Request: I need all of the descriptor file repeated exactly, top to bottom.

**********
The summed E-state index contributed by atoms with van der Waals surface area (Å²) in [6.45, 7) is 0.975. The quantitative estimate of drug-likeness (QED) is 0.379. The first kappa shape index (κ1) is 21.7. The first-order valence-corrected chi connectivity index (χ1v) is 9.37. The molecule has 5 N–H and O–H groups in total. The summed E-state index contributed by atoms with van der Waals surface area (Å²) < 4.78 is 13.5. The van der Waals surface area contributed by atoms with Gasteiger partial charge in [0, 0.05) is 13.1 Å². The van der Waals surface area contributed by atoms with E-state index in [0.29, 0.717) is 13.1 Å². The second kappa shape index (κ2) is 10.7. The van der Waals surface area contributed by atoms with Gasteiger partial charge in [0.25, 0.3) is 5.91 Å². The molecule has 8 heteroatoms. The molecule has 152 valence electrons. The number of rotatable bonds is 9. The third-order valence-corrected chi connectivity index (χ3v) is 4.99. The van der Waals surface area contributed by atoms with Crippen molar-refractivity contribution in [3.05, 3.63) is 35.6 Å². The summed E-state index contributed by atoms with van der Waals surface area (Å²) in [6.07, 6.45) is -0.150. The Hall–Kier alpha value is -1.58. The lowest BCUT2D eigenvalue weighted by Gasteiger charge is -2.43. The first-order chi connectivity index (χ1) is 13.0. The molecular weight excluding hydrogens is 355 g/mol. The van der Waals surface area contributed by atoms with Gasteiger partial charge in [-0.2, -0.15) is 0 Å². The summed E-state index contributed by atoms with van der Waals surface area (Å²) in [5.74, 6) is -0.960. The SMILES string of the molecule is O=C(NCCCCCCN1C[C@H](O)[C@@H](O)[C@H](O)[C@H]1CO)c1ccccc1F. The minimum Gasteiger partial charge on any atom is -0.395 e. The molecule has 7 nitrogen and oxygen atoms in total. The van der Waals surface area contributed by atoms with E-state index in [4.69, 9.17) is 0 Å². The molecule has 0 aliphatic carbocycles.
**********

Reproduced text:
The summed E-state index contributed by atoms with van der Waals surface area (Å²) in [6.45, 7) is 0.975. The quantitative estimate of drug-likeness (QED) is 0.379. The first kappa shape index (κ1) is 21.7. The first-order valence-corrected chi connectivity index (χ1v) is 9.37. The molecule has 5 N–H and O–H groups in total. The summed E-state index contributed by atoms with van der Waals surface area (Å²) < 4.78 is 13.5. The van der Waals surface area contributed by atoms with Gasteiger partial charge in [0, 0.05) is 13.1 Å². The van der Waals surface area contributed by atoms with E-state index in [0.29, 0.717) is 13.1 Å². The second kappa shape index (κ2) is 10.7. The van der Waals surface area contributed by atoms with Gasteiger partial charge in [0.25, 0.3) is 5.91 Å². The molecule has 8 heteroatoms. The molecule has 152 valence electrons. The number of rotatable bonds is 9. The third-order valence-corrected chi connectivity index (χ3v) is 4.99. The van der Waals surface area contributed by atoms with Crippen molar-refractivity contribution in [3.05, 3.63) is 35.6 Å². The summed E-state index contributed by atoms with van der Waals surface area (Å²) in [6.07, 6.45) is -0.150. The Hall–Kier alpha value is -1.58. The lowest BCUT2D eigenvalue weighted by Gasteiger charge is -2.43. The first-order chi connectivity index (χ1) is 13.0. The molecular weight excluding hydrogens is 355 g/mol. The van der Waals surface area contributed by atoms with Gasteiger partial charge in [-0.2, -0.15) is 0 Å². The summed E-state index contributed by atoms with van der Waals surface area (Å²) in [5.74, 6) is -0.960. The SMILES string of the molecule is O=C(NCCCCCCN1C[C@H](O)[C@@H](O)[C@H](O)[C@H]1CO)c1ccccc1F. The minimum Gasteiger partial charge on any atom is -0.395 e. The molecule has 7 nitrogen and oxygen atoms in total. The van der Waals surface area contributed by atoms with E-state index in [4.69, 9.17) is 0 Å². The molecule has 0 aliphatic carbocycles.